Emergency contraception is used to prevent pregnancy. You can use it if you were raped or you had unprotected sex. Or you can use it if you think your birth control didn't work. For example, you may use it if a condom breaks.
If you had sex without birth control, you could get pregnant. This is true even if you have not started your periods yet or are close to menopause.
If you use emergency contraception right away, it can prevent an unwanted pregnancy. It can also keep you from worrying while you wait for your next period.
Do not use emergency contraception pills as your only form of birth control. They do not work as well as other types of birth control. Talk to your doctor about the best kind of regular birth control for you.
Progestin-only emergency contraception pills, such as Plan B or Next Choice, prevent about 74% of expected pregnancies. This means that out of 100 women who may expect to get pregnant, 74 did not.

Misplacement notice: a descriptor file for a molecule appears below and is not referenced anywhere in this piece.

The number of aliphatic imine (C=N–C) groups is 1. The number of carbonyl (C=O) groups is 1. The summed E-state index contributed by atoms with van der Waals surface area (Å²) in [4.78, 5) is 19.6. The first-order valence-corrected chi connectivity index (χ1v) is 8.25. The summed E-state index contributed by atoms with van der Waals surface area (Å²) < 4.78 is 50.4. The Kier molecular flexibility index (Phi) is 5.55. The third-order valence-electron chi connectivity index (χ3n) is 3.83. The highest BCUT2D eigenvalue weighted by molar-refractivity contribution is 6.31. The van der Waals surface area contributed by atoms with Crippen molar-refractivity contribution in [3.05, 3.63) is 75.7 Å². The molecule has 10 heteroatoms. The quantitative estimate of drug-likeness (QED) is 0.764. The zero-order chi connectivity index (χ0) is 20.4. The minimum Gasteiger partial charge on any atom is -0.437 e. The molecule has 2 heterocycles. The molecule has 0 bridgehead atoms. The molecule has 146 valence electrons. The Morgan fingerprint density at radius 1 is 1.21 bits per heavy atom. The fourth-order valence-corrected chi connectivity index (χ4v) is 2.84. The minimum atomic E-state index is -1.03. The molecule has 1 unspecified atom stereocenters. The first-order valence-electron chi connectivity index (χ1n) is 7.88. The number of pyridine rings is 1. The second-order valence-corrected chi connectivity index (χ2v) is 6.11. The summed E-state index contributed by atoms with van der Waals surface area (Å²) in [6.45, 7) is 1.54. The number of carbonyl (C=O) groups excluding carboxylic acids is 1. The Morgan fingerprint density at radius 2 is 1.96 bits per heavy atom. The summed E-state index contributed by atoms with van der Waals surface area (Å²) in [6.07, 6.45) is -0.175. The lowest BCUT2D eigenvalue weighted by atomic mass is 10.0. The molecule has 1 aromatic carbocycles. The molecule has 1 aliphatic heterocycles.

If you weigh 75 to 80 kg, emergency contraceptive pills may not work as well to prevent a pregnancy. Emergency contraceptive pills will not prevent a pregnancy in women who weigh over 80 kg. Talk with your doctor about methods of emergency contraception that aren't affected by a woman's weight, such as the copper IUD.
NOTE: This information focuses on using progestin-only pills that are packaged specially for use as emergency contraception. These are often called "morning-after pills." Regular birth control pills or a copper IUD can also be used as emergency contraception. But they are not covered in this information.
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Current as of: March 16, 2017
Adam Husney, MD - Family Medicine
& Kathleen Romito, MD - Family Medicine & Rebecca Sue Uranga, MD - Obstetrics and Gynecology
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